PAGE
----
Case #89

Case #89

The patient

Patient right profile

Bilateral Asymmetric Keratoconus induced by eye rubbing

Identity : Mr C.I
First visit : 12/21/2017
Last Visit : 06/25/2018

Age (years)
Follow-up (months)
The crosslinking controversy

Mr. C.J is a 39-year-old male with no previous medical history or any known family history of keratoconus (he has one brother, without any allergy and keratoconus). He complained of a progressive decrease in visual acuity greater in the right eye than the left. He has allergy to dust mites, with eczema since his childhood and he rubbed his eyes very frequently during childhood because of this allergy.

His refraction at the first visit at the Rothschild foundation (on 12/21th/2017) was : Right Eye (RE) 20/25 with+0.25 (-2.5 x 70 °) and Left Eye (LE) 20/20 with -0.5 (-0.75 x 115 °).

Clinical examination with the slit lamp suggested thin and irregular corneas  with a Fleischer ring (Fleischer rings are pigmented rings in the peripheral cornea, resulting from iron deposition in basal epithelial cells, in the form of hemosiderin) and Vogt’s striae (vertical fine, whitish lines in the deep/posterior stroma and Descemet’s membrane commonly found in patients with keratoconus) in the right eye, with eczema on eyelid in both eyes. There is also coexistent ocular rosacea with blepharitis (common inflammation of the eyelid margins caused by abnormal secretion of Meibomian glands).

Corneal topography performed at our institution showed the presence of a bilateral keratoconus, more pronounced in the right eye

At the first visit, when asked about the possibility of eye rubbing, the patient admitted to rubbing his eyes frequently during childhood, especially during spring. He would rub his eyes continuously for up to « an hour » because it gave him a sense of well being .

The patient is right handed and rubs his right eye with his right hand. He used to sleep on his right side, with the head buried in the pillow (pillow hugging).

We explained to the patient that since vigorous rubbing had preceded the drop in visual acuity, this habit may have caused the cornea to deform, leading to the classic clinical presentation of keratoconus in his case.

We strongly advised this patient to stop rubbing his eyes and to change his unhealthy sleeping position. We initially then prescribed him an eye shield, lubricants and anti-histamine eye drops for both eyes. Fortunately, all these have curbed his desire to rub his eyes from his 4th visit.

For visual rehabilation, he was fitted with scleral contact lenses

At the subsequent visithis mother iterated that his son would often rub his right eye with his right hand (see picture below).

After that, he became more conscious of his eye rubbing habit and the importance of the role played by eye rubbing and an unhealthy sleeping position on his cornea, and thus modified his habits accordingly.

Here are pictures of the patient rubbing his eyes and his profiles

PATIENT RIGHT PROFILE. The corneal irregularity is prominent, with a bulge seen in the inferior cornea
PATIENT LEFT PROFILE. The irregularity is more difficult to perceive here

Here are the Orbscan quadmaps, OPD scans and Ocular Response Analyzer (ORA) results of the first visit .

Difference maps have been performed at each subsequent visit. No evolution has been observed between the first and last visit. The keratoconus is still stable, more than 6 months after the patient has definitely stopped to rub his eyes .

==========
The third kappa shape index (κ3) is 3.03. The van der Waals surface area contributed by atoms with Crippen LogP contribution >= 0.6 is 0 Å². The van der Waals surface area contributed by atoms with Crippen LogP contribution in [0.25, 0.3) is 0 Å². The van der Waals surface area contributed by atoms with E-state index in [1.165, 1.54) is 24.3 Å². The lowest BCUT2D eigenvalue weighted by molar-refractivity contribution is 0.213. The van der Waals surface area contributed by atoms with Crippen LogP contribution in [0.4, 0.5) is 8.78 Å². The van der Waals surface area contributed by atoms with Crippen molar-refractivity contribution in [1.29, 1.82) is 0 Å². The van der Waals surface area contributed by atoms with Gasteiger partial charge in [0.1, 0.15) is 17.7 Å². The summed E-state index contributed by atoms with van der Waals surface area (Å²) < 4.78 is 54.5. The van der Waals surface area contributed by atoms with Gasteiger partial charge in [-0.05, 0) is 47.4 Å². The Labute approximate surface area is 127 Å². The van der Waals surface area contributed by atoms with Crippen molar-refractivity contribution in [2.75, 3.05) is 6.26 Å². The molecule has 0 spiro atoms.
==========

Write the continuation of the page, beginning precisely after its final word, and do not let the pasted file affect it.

This interesting case illustrates that the progression of keratoconus is directly related to the persistence of eye rubbing. Unlike the other cases in this website where the patients are able to refrain from rubbing their eyes, this patient unfortunately, is unable to stop. The responsible allergen (his cat’s hairs) is persistently in the environment, triggering an allergic cascade and the need to rub his eyes constantly to relieve the itch. Long hours spent in front of the computer screen, which causes visual fatigue associated with dry eye (reduced blinking), and an unhealthy sleeping position are also factors. The ocular discomfort in such instances is often relieved (transiently) by eye rubbing, which as described by patients, can be pleasurable and relaxing in such circumstances

It is important to explain to patients, especially teenagers with allergies and allergic tendencies, the importance of refraining from eye rubbing, to prevent them from continuing with the habit into adulthood, whereby permanent and severe damage to their corneas would have been inflicted.

Allergy has been described as a classic « risk factor »for keratoconus, but this association might be becauseallergic patients rub their itchy eyes more frequently and firmly than non-allergic patients. Indeed, children and adolescents who rub their eyes vigorously because of itch and inflammation caused by the phenomena of allergic conjunctivitis have found to have keratoconus. The forces exerted on the corneal dome by the fingers and particularly the bones of the knuckles during eye rubbing are sufficiently intense to cause a rupture of the junctions connecting the collagen fibers of the anterior corneal stroma, causing focal weakening and a cascade of changes culminating in the abnormalities seen in what we call « keratoconus ».

When keratoconus patients stop rubbing their eyes definitively, the keratoconus no longer progresses. This renders obsolete the concept and therapeutic aims of cross-linking, whose effectiveness when measured objectively is doubtful, and is unfortunately being performed even in cases with no documented progression.

The cessation of eye rubbing and  proper allergy therapy are the best tools in preventing the onset and/or evolution of keratoconus.

  • Date 15 juillet 2018
  • Tags Allergy, Asymmetric, Bilateral keratoconus, Childhood rubbing, Eczema, Enjoyed eye rubbing, Eye rubbing, Fists rubbing, Knuckles rubbing, Male, Progression, Sleep position, Vogt's striae